How Alzheimer's Disease Spreads Through the Brain
- Accumulation of tau protein is typically associated with progression of Alzheimer's disease, as it leads to neuron death.
- This research shows that the spreading of tau is not immediately harmful, but it does disrupt cellular processes over time.
- This potentially means that intervening during the first stages of tau accumulation could stop the development of neurodegenerative diseases, like Alzheimer's disease.
Tau can quickly spread between neurons but is not immediately harmful, according to research in mouse neurons published in Journal of Neuroscience. Intervening during the initial accumulation of tau could potentially halt the progression of Alzheimer’s disease.
A hallmark of Alzheimer’s disease is the accumulation of tau protein in neurons, which leads to their death. A diseased version of tau folds itself incorrectly, which leads to the buildup. Researchers did not know the timescale of this process and how misfolded tau can spread to other cells.
Hallinan et al. introduced diseased tau into mouse neurons growing in a cell culture. Within days, the activated tau had spread to other neurons and began misfolding and accumulating. Despite the tau buildup, both the donating and accepting neurons remained healthy and capable of sending electrical messages. These results show that tau buildup itself is not harmful, but rather it is the cellular processes it disrupts that kill neurons.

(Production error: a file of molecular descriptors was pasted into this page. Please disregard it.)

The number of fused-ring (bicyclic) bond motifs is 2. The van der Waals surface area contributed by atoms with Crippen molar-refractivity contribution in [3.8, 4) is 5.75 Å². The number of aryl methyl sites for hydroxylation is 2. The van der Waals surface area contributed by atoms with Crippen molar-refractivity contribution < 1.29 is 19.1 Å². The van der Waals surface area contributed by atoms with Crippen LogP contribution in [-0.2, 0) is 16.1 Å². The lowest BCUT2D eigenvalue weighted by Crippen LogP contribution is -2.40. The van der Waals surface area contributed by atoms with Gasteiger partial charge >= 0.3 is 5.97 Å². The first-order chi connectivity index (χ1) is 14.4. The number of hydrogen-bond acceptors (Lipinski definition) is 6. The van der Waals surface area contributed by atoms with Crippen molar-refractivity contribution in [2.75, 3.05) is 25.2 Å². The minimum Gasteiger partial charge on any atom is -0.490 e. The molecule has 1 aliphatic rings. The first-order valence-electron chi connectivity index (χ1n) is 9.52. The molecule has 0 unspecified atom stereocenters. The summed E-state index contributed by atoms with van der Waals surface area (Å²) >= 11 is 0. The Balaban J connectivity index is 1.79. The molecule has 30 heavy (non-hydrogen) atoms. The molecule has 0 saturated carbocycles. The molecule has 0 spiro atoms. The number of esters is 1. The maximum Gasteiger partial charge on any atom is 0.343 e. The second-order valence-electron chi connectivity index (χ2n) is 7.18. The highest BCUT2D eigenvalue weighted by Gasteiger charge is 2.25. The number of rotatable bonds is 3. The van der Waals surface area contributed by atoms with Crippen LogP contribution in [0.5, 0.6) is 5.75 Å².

Neurofibrillary tangles, formed of misfolded, hyperphosphorylated tau protein, are a pathological hallmark of several neurodegenerations, including Alzheimer’s disease. Tau pathology spreads between neurons and propagates misfolding in a prion-like manner throughout connected neuronal circuits. Tauopathy is accompanied by significant neuronal death, but the relationships between initial tau misfolding, propagation across connected neurons and cytotoxicity remain unclear. In particular the immediate functional consequence of tau misfolding for the individual neuron is not well understood. Here, using microfluidic devices to recreate discretely organised neuronal connections, we show that the spread and propagation of misfolded tau between individual murine neurons is rapid and efficient; it occurs within days. The neurons containing and propagating tau pathology display selective axonal transport deficits but remain viable and electrically competent. Therefore, we demonstrate that seed-competent misfolded tau species do not acutely cause cell death, but instead initiate discrete cellular dysfunctions.
Public awareness of progressive neurodegenerations such as dementias associated with ageing or repetitive head trauma is rising. Protein misfolding underlies many neurodegenerative diseases including tauopathies, where the misfolded tau protein propagates pathology through connected brain circuits in a prion-like manner. Clinically, these diseases progress over the course of years. Here we show that the underlying protein misfolding propagates rapidly between individual neurons. Presence of misfolded tau is not directly cytotoxic to the neuron; the cells remain viable with limited deficits. This suggests that neurons with tau pathology could be rescued with a therapeutic disease modifier and highlights an under-appreciated time window for such therapeutic intervention.